But so often even if doing a relatively strict comparison you're changing a lot more than you think you are.  Perhaps you don't have all the same cables between two sources, the speaker positioning is different if speakers are set up in parallel, or probably different if moving each each time, your positioning is slightly different after getting up and changing things, the compatibility of the equipment is different between the pieces being changed, or just the tone of the equipment is different.  As an example if you're going between a SACD player and a different DVD-Audio player you're definitely comparing a lot more than just the format.

But in this test the only thing to switch between the two, was one press on the remote - everything is identical apart from the resolution of the file. I was really surprised, actually make that disappointed, that I couldn't reliably tell a difference.  It makes me qestion how much is Psychosomatic in those other testings I did, especially where listening is minutes or longer apart.  Can I really reliably remember the sort of subtle of difference that often audio tests are full of, if I can so easily convince myself of hearing a difference when aware of which is which, and so unable to distinguish them when I'm not.

So is there a silver lining - undeniably yes.  The WAV sounds fantastic.  I wish that my other CDs sounded this good, if they did I don't think I'd have a record deck, this sort of quality of sound is exactly what I tend to find I have to go to vinyl for, and I'm looking for my vinyl system to recreate.  Apparently though it doesn't have anything to do with the resolution of the underlying technology.

HD releases of audio seem incredibly variable - full in equal measure of insensitive remasters, cynical re-releases in HD (often 5.1 downmixes) to cash in without adding any value, and then some sonic gold.  There are also a lot of competing formats and technologies - nothing has fully come out the mix yet as the way-to-go.  However it's a good thing,  even if you don't have high res audio, as it's forcing a real look at the quality of the recordings on some great music.  CD quality can often be poor.  I've covered one in a detail on this blog, but started both back into vinyl and off into high def because I was frustrated by how often quality on CD was average or outright bad.  Buying on vinyl is much reliably better, buying on HD very hit or miss, but has a lot more releases targeted at the audiophile and has some fantastic things available.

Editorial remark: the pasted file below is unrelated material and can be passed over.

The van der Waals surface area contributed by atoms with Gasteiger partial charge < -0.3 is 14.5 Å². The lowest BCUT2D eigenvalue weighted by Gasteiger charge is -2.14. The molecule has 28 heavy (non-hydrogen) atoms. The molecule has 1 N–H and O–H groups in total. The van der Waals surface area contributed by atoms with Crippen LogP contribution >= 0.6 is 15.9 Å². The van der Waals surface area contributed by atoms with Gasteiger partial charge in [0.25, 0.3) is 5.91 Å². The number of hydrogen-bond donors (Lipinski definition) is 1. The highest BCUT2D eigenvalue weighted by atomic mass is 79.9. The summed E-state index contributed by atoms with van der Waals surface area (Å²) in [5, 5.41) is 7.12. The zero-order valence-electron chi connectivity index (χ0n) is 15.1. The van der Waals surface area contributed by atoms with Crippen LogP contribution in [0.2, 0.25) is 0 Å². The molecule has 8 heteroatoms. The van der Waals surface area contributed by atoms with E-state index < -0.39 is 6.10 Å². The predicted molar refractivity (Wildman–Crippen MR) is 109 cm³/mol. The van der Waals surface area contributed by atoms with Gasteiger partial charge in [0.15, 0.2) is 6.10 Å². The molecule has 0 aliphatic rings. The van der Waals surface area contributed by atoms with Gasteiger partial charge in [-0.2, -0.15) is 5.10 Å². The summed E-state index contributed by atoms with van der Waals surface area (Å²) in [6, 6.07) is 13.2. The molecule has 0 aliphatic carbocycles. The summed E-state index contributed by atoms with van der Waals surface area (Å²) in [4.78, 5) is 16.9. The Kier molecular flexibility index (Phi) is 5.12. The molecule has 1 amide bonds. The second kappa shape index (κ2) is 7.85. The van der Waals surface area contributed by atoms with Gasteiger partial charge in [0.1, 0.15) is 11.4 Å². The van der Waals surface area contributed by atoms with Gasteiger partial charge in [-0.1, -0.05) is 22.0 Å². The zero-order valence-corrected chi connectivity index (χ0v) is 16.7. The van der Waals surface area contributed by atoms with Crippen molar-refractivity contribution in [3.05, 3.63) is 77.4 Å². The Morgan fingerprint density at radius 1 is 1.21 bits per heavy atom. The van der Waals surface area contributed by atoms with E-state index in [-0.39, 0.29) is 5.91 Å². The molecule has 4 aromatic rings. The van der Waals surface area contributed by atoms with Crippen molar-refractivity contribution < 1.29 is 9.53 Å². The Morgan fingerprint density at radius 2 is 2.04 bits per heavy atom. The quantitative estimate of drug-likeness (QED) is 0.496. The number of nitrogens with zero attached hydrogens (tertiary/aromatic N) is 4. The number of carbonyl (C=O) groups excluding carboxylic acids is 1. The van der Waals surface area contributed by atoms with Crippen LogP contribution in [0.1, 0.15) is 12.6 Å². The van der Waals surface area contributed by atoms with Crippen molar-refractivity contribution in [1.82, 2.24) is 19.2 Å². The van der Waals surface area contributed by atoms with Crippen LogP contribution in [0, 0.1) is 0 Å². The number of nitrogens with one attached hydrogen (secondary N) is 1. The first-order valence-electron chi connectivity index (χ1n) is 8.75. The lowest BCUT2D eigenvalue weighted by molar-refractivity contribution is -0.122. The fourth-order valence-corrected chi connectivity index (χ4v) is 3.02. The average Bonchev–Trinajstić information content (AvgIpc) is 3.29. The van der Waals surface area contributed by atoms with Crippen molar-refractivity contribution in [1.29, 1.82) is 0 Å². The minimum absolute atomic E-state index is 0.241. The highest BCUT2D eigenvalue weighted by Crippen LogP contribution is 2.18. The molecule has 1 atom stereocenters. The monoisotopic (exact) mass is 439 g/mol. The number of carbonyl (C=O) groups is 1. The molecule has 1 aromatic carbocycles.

If you're lumbered with a CD you have bought that is bad, and are lusting after a high res release that is being raved about.  Don't think you need to upgrade, the format probably isn't at fault.  Get a downsample of that new release from a friend with high res - or do one yourself!  Don't pirate, pay for that CD, pay for the effort of a remastered version, but if you're paying in my view you should get a version that adequately makes use of the good technology available CD.  So I'd feel totally justified in replacing my Muse 2nd Law WAV from CD which I bought, with a down sample of the HD version, as the CD is just crippled by the mastering, it has nothing to do with the technology.

So it's worth a note that the 568 is up-sampling the CD to 24/96 - but to my mind this isn't relevant, if it sounds as good with the DAC guessing the additional data, you didn't need the additional data in the source,  you're just relying on the quality of the DAC.  Better DACs do sound better, and are probably now built to higher definition.  However it's not perhaps necessary to have the higher resolution file to exclusively access that quality (although if new DACs are only tuned on high resolution material that may start to be the case)

Conclusions:


Should I upgrade my kit just to get high resolution audio?
No, if you have a great 16/44.1 (or 48) digital system stick with it.  Just taking it to 24/96 on it's own isn't going to make a big difference and it will involve changing some fairly fundamental parts of your kit with expensive new things.  Spending that money elsewhere may well give you a bigger difference.  If it sounded great before, it still sounds great now and good news:  You can down-sample those lovely new HD remasters and they will still sound fantastic on your agree.  Certainly don't upgrade your kit until you've tried a downsample of the music you'd be upgrading to get!

If I'm significantly upgrading sources anyway should I get a high resolution component?